In a piece by Caitlin Flanagan for The Atlantic, Caroline’s close relationship with her father and her unrelenting need to gain his approval is explored. Having the world come after you online, torch and pitchfork in hand is a horrible, torturous and throttling sensation (as anyone who has ever been trolled will tell you), but for the girl who has just lost a parent in such troubling circumstances, this goes beyond pain.
In aspects of Caroline’s social media presence now; you can see the worrying signs we have become so accustomed to, you can see a young woman, hunted and hated, unravelling into someone desperately trying to claw back her name. As a society we have the opportunity to make up for our past mistakes; with Britney, Kanye, Bynes - ad infinitum. And yet, for Halloween this year many people dressed up as Caroline, wearing t-shirts saying “Scammer” and hashtagging their posts “Calloween”.
And it’s not just Caroline. What about 90s child star Aaron Carter? Who in September tweeted that his brother Nick, had filed a restraining order against him after Aaron told him he had thoughts about “killing babies… and [Nick’s wife] Lauren.” Aaron is reportedly increasingly unstable and suffers from schizophrenia along with multiple other mental illnesses. His family are said to be scared he would “only listen to the voices in his head”. He has since been hospitalised for exhaustion after his weight had plummeted to just 52kg. As I write this, just a few days after he was admitted to hospital, a quick search of his name on Twitter will bring up trolls, memes and even jokes about men in white coats “coming for [him]”.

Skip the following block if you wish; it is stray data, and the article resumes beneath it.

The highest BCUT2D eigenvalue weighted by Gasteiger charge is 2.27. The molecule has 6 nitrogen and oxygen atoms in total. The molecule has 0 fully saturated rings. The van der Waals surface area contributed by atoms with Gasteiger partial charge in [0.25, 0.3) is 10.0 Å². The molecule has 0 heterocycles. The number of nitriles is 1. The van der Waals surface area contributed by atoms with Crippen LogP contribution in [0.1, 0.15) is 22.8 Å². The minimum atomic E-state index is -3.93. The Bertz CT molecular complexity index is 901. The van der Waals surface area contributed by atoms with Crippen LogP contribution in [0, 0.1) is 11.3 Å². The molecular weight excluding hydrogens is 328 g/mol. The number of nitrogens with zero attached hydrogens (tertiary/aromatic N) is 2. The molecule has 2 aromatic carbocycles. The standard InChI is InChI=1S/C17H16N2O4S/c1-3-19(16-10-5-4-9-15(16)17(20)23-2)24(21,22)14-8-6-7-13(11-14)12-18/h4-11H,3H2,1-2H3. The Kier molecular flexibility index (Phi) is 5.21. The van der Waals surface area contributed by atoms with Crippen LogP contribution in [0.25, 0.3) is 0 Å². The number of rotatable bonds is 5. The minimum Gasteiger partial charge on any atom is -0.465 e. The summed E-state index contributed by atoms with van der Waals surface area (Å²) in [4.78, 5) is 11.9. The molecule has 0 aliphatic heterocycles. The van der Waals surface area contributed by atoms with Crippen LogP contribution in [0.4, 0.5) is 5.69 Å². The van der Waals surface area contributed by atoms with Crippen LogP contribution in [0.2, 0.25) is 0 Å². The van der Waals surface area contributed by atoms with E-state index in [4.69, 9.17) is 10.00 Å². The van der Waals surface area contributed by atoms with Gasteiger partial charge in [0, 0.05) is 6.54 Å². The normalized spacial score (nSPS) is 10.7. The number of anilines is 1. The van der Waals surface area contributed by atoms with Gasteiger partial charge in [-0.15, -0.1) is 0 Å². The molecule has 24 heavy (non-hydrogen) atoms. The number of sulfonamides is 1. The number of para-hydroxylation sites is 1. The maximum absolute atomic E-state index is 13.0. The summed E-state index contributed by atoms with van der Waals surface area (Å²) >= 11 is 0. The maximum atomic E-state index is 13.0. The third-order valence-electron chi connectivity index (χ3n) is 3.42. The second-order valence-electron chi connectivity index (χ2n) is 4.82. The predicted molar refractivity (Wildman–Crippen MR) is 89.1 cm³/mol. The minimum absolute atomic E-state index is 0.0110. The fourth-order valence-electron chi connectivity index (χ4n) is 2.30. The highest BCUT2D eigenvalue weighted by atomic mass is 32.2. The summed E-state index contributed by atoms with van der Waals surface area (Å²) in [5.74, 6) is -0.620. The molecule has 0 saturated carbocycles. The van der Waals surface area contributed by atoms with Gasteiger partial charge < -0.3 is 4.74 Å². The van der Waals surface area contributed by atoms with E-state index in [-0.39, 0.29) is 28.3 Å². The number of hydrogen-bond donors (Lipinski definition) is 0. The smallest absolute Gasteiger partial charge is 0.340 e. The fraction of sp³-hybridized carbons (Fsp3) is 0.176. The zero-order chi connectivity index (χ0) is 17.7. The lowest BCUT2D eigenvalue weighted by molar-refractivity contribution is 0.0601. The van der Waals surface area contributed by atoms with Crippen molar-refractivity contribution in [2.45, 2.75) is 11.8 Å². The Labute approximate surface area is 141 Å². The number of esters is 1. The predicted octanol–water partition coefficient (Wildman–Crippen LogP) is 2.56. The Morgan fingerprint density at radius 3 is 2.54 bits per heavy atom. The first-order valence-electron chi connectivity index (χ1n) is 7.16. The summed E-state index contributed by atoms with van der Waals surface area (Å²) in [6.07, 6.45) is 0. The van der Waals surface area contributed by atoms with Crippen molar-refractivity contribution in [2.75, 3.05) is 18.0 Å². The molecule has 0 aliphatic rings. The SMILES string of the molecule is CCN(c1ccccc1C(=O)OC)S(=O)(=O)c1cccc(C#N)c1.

Now think about Kanye West, who famously suffered a breakdown in 2016 and was hospitalised as a result, and is prone to struggle with episodes sparked by his bipolar disorder. When these episodes come around, they become as much cultural entertainment as the music he creates. So, is it that we don’t learn - or that we choose not to listen?
“There is an element of dehumanisation at play here,” says Joanna Konstantopoulou, a psychologist and founder of the Harley Street-based Health Psychology Clinic. “People with fame shift into a different realm for us culturally, and this causes us to believe that it's okay to treat them differently. We tend not to respect their privacy and often forget that they have feelings just like us. As a result, when celebrities are going through a crisis or a psychological meltdown, we often forget about what they are going through and instead see their situation as a source of gossip.”
If one of your friends, a member of your family or someone you worked with suffered a mental breakdown, would you dress up as them for halloween? Would you plaster memes mocking them at their lowest all over your social media accounts? We are growing more comfortable about discussing our mental health, in many ways the fight for its normalcy is making ground, but in the world of celebrity, having a public mental health crisis is still akin to throwing someone in the stocks and pelting them with rotten fruit. We seem to fictionalise famous people; ignoring the living, breathing, feeling person behind the crisis.